Key Changes Over the Past 3 Years
Back in April 2010 investors lost the ability to purchase non-owner occupied properties at with 95% 1st mortgages. It’s still possible to finance investment purchase with less than 20% down, but generally not at the type of rates we were able to get back then (eg. Prime -0.7%). With leverage being one of the primary advantages to investing in real estate, this change really slowed down the acquisition rate for many small investors, myself included.
Another key change at this time was the drop from 95% loan-to-value refinancing on your primary residence to 90% LTV. This has since been restricted further and limits the amount of equity available for investors to put towards their investment portfolio. Using a HELOC is a very popular strategy for rent to own investors who earn great cash flow which is able to easily offset the minimal interest paid to unlock home equity for investment purposes.
The final important change back in April 2010 was that borrowers would have to qualify at the 5 year fixed rate regardless of the term they chose which made it a little tougher to qualify for a mortgage.
Since these major changes in 2010 there have been a few more rounds of mortgage rule changes, each more restrictive than the last.
Potential Changes in 2013
The Office of the Superintendent of Financial Institutions (OSFI) is now looking at the issue of limiting amortizations on conventional mortgages. Currently on a conventional mortgage (those with 20% or more as a down payment) amortizations of up to 35 years are permitted, but proposed changes would see the maximum amortization period reduced to 25 years.
OSFI is still examining this and it could take a little while to trickle down (if it happens at all) but it’s best to know about these sorts of changes early on so you can plan accordingly. Personally, I wish I had more of a heads-up about the April 19th, 2010 round of mortgage changes but they were really a catalyst that got me take action on a couple of deals which have made me great returns over the past 3 years, so I can’t complain too much.
What Will the Impact Be for the Rent to Own Investor?
There are a couple of impacts to the rent to own investor that should be considered, and to illustrate these I will use our latest rent to own opportunity as an example to put things into perspective.
The first impact would be cash flow. The longer the amortization, the lower the mortgage payment, and the higher the cash flow on any given investment opportunity. As an example, here is the estimated cash flow on this $50K investment assuming 3 different amortization periods:
- 35 year = $921/mth cash flow (+$105/mth)
- 30 year = $838/mth cash flow
- 25 year = $733/mth cash flow (-$105/mth)
We normally aim for a 30 year amortization period which is quite attainable these days for most investors. As you can see, reducing the amortization period by 5yrs eats up $105/mth of your cash flow on a $250K home. The difference between 25 and 35 year amortizations is $210/mth which is fairly significant. On the flip side there is more mortgage paydown so the total ROI stays the same but would you rather have that cash flow in your pocket or going towards principal paydown?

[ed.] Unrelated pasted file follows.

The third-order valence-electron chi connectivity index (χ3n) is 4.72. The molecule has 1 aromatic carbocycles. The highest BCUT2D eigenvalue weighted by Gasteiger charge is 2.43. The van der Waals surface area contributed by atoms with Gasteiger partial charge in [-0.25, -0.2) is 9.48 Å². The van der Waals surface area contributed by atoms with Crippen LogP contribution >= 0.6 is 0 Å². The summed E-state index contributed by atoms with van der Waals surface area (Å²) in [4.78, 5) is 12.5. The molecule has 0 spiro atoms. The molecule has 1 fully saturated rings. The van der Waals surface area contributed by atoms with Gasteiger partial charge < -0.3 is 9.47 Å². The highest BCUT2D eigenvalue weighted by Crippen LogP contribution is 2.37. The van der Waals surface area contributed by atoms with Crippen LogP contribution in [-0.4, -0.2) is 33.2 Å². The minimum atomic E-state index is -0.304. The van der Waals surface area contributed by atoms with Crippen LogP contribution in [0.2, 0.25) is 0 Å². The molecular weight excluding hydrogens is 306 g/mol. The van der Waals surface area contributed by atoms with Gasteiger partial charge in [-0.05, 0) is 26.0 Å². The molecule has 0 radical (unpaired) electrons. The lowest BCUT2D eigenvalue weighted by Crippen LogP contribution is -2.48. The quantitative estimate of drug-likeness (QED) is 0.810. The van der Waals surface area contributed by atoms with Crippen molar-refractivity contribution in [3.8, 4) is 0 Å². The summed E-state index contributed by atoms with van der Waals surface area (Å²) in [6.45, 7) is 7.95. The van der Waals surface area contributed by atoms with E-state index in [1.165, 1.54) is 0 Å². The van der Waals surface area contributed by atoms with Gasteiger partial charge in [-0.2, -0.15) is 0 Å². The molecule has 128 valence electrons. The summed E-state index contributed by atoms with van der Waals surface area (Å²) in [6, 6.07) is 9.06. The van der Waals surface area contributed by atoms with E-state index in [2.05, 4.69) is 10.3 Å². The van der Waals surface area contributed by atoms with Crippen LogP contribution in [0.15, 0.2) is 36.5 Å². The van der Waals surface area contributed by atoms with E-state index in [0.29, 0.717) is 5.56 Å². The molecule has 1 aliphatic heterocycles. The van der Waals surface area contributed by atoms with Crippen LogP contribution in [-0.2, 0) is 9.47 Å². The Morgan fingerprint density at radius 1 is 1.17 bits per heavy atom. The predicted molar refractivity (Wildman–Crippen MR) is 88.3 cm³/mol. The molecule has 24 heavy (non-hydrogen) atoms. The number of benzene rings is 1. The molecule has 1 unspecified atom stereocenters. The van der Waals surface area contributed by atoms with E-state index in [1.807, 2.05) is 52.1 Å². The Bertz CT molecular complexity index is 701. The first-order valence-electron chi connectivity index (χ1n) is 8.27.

The second impact would be mortgage qualifying ability. Right now with a conventional mortgage you can use higher amortization periods which boost your cash flow and make it easier to qualify for mortgages and purchase more rental properties. If you plan to build a portfolio of cash flowing properties these rule changes could make it tougher to qualify for the mortgage financing you need.
What’s the Point of All of This?
These changes may come into effect, or they may not, but there is a clear trend of mortgage rules tightening. The tougher the mortgage rules get, the tougher it is for you to build a portfolio of cash flowing real estate.
The point is that if you’ve been sitting on the fence as I was leading up to the April 19th, 2010 round of mortgage rule changes, maybe now is the time for you to take action.
If you’ve been considering investing in real estate but aren’t sure how to get started, need some great professional contacts to help you evaluate your options, or are sick of being stuck sitting on the fence for any other reason, I’d like to figure out how I can help you get off that fence and start achieving your financial goals in 2013.
Connect with us on social media using the links on the right sidebar if you haven’t already. More importantly get on our RTO Insiders list to make sure you don’t miss out when we release our next great deal. Finally, contact us to setup a time to chat with Andrew by phone or over a cup of coffee. You’ve got nothing to lose, and the seats at Starbucks are far more comfortable than sitting on the fence.